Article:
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Getting to the Bottom of Patient Engagement

April 18, 2012
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One of healthcare’s greatest mysteries these days is patient engagement. It’s a term that’s been thrown around by providers, government agencies, insurers, and pretty much every stakeholder involved in the improvement of the industry. Yet, even though Meaningful Use Stage 2 is loaded with patient engagement initiatives, some, like David Chase, CEO of, a start-up out of Bellvue, Wash. offering patient portal solutions, are trying to get the Office for the National Coordinator of Health IT (ONC) government agency to take the requirements a step further.

Chase recently penned a blog for The Healthcare Blog and wrote up a petition, aiming to drive greater patient engagement in the healthcare community.  His argument calls for greater federal support for start-up vendors, which he says, are well-positioned to meet the patient engagement requirements for providers in Stage 2. He also argues the ONC has been inundated with complaints from large-scale vendors and providers who want to see the patient engagement requirements scaled back.

From the sound of it, this pushback is real. Just ask Healthcare Informatics Contributing Editor David Raths, who in March wrote a blog saying the most unpopular aspect of Stage 2 was the patient engagement aspect. One provider said the threshold that requires 10 percent of a provider’s patients to view their health record is not realistic. Raths also quoted Kenneth Ong, M.D., chief medical informatics officer of New York Hospital Queens, who said the patient engagement challenge seems to be the greatest for standalone hospitals.

My question is, why is patient engagement such a challenge in the first place? Why is that 10 percent threshold unrealistic? (Note: I’m not questioning this assertion from the provider-side, but just wondering why that’s the case). First and foremost, I don’t think it’s crazy to assume people will show interest in their own health. Look at websites like WebMD, which are enormously popular. There are also countless mobile apps, in a burgeoning mHealth market, designed to get patients involved with their own healthcare.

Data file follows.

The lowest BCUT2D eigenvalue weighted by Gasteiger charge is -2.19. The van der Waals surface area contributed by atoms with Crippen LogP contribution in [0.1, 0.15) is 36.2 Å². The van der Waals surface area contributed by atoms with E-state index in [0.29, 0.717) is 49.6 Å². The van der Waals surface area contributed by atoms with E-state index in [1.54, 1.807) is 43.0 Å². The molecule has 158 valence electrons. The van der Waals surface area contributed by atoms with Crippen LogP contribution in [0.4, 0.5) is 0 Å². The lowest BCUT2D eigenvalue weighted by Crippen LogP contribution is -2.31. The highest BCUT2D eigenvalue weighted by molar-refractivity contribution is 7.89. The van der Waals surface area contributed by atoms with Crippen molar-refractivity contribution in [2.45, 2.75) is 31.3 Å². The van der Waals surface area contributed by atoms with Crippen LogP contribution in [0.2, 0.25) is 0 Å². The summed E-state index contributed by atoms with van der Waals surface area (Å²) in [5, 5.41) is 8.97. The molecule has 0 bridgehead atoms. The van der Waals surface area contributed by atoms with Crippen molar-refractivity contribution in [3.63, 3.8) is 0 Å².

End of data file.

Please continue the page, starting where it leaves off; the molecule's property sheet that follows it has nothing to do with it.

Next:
I recently spoke with Deloitte’s senior advisor for health care transformation and technology, Harry Greenspun, M.D., about the opportunities and challenges in mHealth for a two-part interview series. Dr. Greenspun and I also briefly touched upon the challenges of provider-based patient engagement during the interview. Despite the popularity of WebMD and health related web searches, Greenspun says there are no easy ways for patients to take trusted medical information (from providers, medical centers, etc.) and make the right decisions on what to do with their healthcare. Essentially, patient engagement solutions with the ease-of-use of a WebMD search, have yet to hit the mainstream market in healthcare.

Furthermore, with social media and Health 2.0 as a backdrop, Greenspun also suggested providers and other interested parties should be getting patients who are currently engaged with their healthcare involved in the process. He mentions interest in personal health records and engagement will vary for different age groups.

One reason for the pushback that is being tossed around is money and incentives. Some patients can’t afford to be “engaged,” and providers would argue that’s out of their control. For instance, it’s been said those in the rural community use lower-speed internet connections and getting on the web for health interactivity is unlikely. A recent study from The Commonwealth Fund found “patients with below-average incomes were significantly less likely to have been engaged by their regular doctor in their care.” The U.S., the study found, had the widest income-based disparity.

Others have said, while engagement is easy for a physician or a specialist in an integrated health system, what about an ambulatory doc in a standalone hospital (as Ong mentioned in Raths piece)? How does this person get their patients involved?

Like anything else in healthcare that’s relatively new, patient engagement is evolving, and the concerns surrounding it are perfectly valid. This is why it’s important to note the work of groups like the National eHealth Collaborative (NeHC), which has created a patient engagement framework. The framework is aimed at giving a wide-spectrum of providers an outline of sorts on the best methods to engage their patients. Something like this will likely be critical going forward in figuring out how providers can help patients help themselves.

The most important thing to remember is words from a recent NeHC webinar on patient engagement. Leslie Kelly Hall, senior vice president of policy at Healthwise, a patient engagement solutions provider, noted how, “We don’t yet know what a fully engaged health system with a patient will look like.” I think that can be said for everyone including providers, patients and even the federal government.